Kemba Walker is living a dream that he hasn’t awaken from yet. Well into his eighth NBA season, Walker says he still pinches himself trying to fathom that he’s not only a pro basketball player, but that he’s among the best in the world.
“Sometimes I can’t believe it,” Walker told Sports Illustrated. “There’s times where I’m on the bench thinking about that kind of stuff, like I can’t even believe I’m here, man. It’s pretty surreal, honestly.”
When the 2019 NBA All-Star Game tips off inside the Spectrum Center in Charlotte this weekend, it’s likely no player will receive as loud an ovation as Walker. Over the years, the Hornets’ star point guard has blossomed into arguably one of the best players in franchise history. Walker is making his third straight All-Star appearance and, for the first time in his career, he will start the game. He’ll do so in front of his home fanbase as Charlotte hosts its second All-Star Game.
“It means a great deal to me,” Walker says of participating. “It’s special, just because it’s here. It’s in Charlotte, in front of the people that watch me every single day, every single night over my career. It’s exciting. I can’t wait, man. I’m super excited. It’s going to be a special year.”
One could make the case that the entire year has been a special one for Walker, individually. In addition to his All-Star nod, the 28-year-old is on track to average a career-best 24.9 points, along with 5.6 assists and 4.4 rebounds per game. Earlier this season, he dropped a career-high 60 against the 76ers. He’s helped the Hornets, despite being three games below .500, enter the All-Star break in first place in the Southeast Division, positioned to win their first division title in their 29th year of existence. It’s possible the Hornets return to the NBA playoffs for the first time since the 2015-16 season.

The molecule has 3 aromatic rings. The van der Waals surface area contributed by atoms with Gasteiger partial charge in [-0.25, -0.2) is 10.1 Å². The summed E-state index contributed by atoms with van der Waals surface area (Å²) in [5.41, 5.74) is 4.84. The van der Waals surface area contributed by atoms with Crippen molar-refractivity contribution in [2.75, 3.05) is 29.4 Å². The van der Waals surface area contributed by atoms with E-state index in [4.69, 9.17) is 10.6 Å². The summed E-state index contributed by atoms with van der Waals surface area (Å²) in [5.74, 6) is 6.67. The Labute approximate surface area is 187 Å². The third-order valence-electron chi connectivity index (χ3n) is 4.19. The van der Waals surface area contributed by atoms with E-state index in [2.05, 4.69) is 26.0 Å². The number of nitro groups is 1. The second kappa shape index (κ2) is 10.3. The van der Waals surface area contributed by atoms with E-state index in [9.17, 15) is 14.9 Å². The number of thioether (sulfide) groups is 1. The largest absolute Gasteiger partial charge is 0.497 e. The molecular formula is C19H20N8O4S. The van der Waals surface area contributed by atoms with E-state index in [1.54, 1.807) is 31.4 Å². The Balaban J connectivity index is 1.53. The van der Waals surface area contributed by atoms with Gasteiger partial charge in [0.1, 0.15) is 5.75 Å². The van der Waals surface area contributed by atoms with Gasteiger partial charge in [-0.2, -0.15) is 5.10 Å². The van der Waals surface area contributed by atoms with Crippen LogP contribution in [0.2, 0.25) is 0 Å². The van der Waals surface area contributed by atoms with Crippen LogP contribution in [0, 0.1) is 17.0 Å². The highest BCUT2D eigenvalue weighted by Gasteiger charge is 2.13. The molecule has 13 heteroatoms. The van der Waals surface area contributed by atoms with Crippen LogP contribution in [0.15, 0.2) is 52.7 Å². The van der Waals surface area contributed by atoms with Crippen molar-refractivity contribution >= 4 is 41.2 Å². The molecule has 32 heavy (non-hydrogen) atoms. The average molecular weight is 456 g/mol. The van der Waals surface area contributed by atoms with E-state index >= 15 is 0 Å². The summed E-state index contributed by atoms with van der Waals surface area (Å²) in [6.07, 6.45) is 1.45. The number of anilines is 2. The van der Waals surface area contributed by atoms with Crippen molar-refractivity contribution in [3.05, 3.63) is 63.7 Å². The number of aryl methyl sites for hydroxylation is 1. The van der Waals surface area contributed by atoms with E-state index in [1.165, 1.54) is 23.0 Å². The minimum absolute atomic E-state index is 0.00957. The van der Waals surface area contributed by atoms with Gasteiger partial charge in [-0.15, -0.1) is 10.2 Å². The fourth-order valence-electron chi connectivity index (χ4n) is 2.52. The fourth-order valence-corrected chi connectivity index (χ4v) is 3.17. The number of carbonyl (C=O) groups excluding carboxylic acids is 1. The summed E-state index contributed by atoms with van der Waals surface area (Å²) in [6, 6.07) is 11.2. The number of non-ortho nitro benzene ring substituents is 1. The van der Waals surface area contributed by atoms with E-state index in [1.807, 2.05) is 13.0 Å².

Walker has been at the heart of it all, the Hornets going “as he goes.” But since being chosen with the ninth pick of the 2011 draft—Charlotte traded up to select the UConn product—the Hornets’ situation hasn’t always looked so promising.
“It’s changed,” Walker says, reflectively. “It’s changed a lot from when I first started.”
The early years were tough. Charlotte won seven games during Walker’s first NBA season; just 21 his second. He says when the franchise rebranded as the Hornets in 2014, it was a point where things “kicked off for us.” Still, there were moments when the 6’1”, 184-pound guard admits he questioned whether he belonged.
But Walker didn’t concede to apprehension. Instead, he exhaustively worked towards improving.
“I’m a better player right now than I’ve ever been, definitely [better] than I could ever have imagined,” Walker says. “I never would have thought that I’d become this type of player today.”
The league has taken notice. Walker has been a coveted man, his name floated during the NBA trade deadline over each of the past two seasons. He bashfully laughs at the notion of paying the rumors any attention. “I guess it’s a good thing to know that I am wanted,” he jokes before shifting back to his humble tone.
“For the most part,” he continues, “I just try to put my time and focus into my teammates and the organization I’m a part of now.”
Walker’s steel has been matched by the support of Charlotte’s fans, whom he credits for sticking with him since he first arrived. The connection Walker feels for the city itself is deeply personal. His support within the community is known. (He was a finalist for the NBA Cares Community Assist Award last year.) He has also partnered with JBL for its Sounds of the City campaign, collaborating with Charlotte rappers Rapsody and 9th Wonder to create an anthem for the city.
“This is the only place I’ve ever been,” Walker says. “I don’t know much else about any other organization or anything like that.”
Walker’s contract is due to expire this offseason and he’ll be an unrestricted free agent. In a perfect scenario, he would like to remain with the Hornets. “This is a place that believed in me from Day 1,” he says. “I’m a loyal guy. I just wanna stay loyal to the people who are loyal to me.” But until the time comes to hold that conversation, he’s focused on getting the Hornets back to the playoffs.
In the midst of a postseason pursuit, though, Walker and the Hornets will get a chance to celebrate what he has given the city, and vice versa. In some ways, the 2019 All-Star Game serves as a culmination of Walker’s determination and Charlotte’s willingness to support him through his career's progression.
“I’ve come a very long way, especially from my young career,” Walker says. “From not always being the best guy on the team to just increasing my work ethic every single year, every single summer. Just seeing the hard work pay off, I think that’s what’s most gratifying for me.”